How to Respond to a Disrespectful Teen
Feeling disrespected is something that really drives parents to react strongly.
We feel as though we had better “nip this in the bud” or “put a stop to this once and for all!”
If we take a closer look, we will notice that underneath our anger are fear and hurt – fear that our child is heading for social disaster and failure, and hurt that our beloved child, who we used to bounce on our lap, is saying disrespectful and hurtful things.
“Don’t you use that tone of voice with me, young lady!” is like putting gasoline on the fire. Predictably, everything goes down in flames.
And yet, we choose the same reaction over and over hoping for a better result. More yelling. Punishment upon punishment. Nothing changes, except maybe things get worse.
We want to take control, and we should. We should take control of ourselves and how we respond to what our child is saying.
“You are so mad! I really want to hear about what is upsetting you. Can you tell me about it?”
Often, just naming the emotion brings a measure of calm to the situation. If your teen starts to talk, listen for all the information you can get.
Be curious but don’t defend yourself or try to solve the problem. What she needs is to be heard and understood.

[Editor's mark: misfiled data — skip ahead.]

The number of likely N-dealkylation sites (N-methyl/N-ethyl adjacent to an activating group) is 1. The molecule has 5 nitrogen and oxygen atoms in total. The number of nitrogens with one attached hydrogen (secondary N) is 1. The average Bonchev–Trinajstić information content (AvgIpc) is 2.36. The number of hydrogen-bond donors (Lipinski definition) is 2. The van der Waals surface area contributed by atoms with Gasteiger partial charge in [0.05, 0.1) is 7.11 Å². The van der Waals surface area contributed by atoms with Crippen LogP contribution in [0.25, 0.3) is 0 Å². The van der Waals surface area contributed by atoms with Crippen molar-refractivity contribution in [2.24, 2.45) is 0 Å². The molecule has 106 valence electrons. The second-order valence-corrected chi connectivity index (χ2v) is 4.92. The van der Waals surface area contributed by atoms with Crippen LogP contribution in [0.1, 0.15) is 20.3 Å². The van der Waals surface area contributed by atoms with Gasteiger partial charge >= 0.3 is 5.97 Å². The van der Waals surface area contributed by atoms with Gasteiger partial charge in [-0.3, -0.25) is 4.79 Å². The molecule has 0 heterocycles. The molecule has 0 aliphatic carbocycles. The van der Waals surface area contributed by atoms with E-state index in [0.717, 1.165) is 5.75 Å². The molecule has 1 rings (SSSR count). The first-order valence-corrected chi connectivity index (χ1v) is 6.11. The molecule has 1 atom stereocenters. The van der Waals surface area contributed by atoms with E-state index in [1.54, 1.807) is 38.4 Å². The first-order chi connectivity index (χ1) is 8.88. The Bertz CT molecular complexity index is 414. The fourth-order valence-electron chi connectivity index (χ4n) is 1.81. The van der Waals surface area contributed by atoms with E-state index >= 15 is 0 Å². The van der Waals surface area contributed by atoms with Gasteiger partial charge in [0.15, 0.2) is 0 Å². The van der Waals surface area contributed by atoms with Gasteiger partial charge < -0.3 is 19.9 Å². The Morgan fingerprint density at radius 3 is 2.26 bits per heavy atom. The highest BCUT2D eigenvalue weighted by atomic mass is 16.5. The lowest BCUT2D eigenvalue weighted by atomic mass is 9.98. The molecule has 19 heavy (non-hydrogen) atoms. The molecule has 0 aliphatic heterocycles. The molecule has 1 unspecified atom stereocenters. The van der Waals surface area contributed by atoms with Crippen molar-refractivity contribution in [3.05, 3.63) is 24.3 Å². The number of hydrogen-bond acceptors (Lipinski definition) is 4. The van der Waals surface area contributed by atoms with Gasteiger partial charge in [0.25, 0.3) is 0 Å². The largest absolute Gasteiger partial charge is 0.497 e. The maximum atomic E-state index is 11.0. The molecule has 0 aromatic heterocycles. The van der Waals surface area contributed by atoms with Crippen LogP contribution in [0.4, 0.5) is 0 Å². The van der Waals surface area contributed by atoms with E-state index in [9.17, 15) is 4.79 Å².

From there, she will be ready to solve the problem or work together with you for a win-win.
If your teen has lost control of herself, you can say, “Wow…I really hear how upset you are. I am upset too, because my feelings are hurt. I really want to talk, but I think we both need to calm down first. Can we make a date to go on a walk after dinner?”
When you choose to approach your teen with compassion, you can understand where he is coming from and what his feelings and needs are.
Then, you can support him as he struggles through the teen years.
Not by giving advice. Not by yelling back. But by respecting him for the developing adult he is.
He needs you to model how to live, to see you living your values, and to have you as his coach and guide.
From that position, your influence is exponentially greater than when you disrespect him by yelling back or being punitive.
Is it easy? No. Is it too late? Never. As the grownup, you are modeling how to respect by your own example.
Every time you take a deep breath, decide not to take it personally and truly listen, you are building trust and connection.
No matter what she says, your teenager needs you now more than she ever has, just in a different way.
Dr. Lesley Iwinski is the mother of three grown children, a family physician and Executive Director of The Parent and Family Enrichment Center, Inc. and Growing Peaceful Families. She offers classes, workshops and seminars. Info: (859) 333-3053 or www.GrowingPeacefulFamilies.com.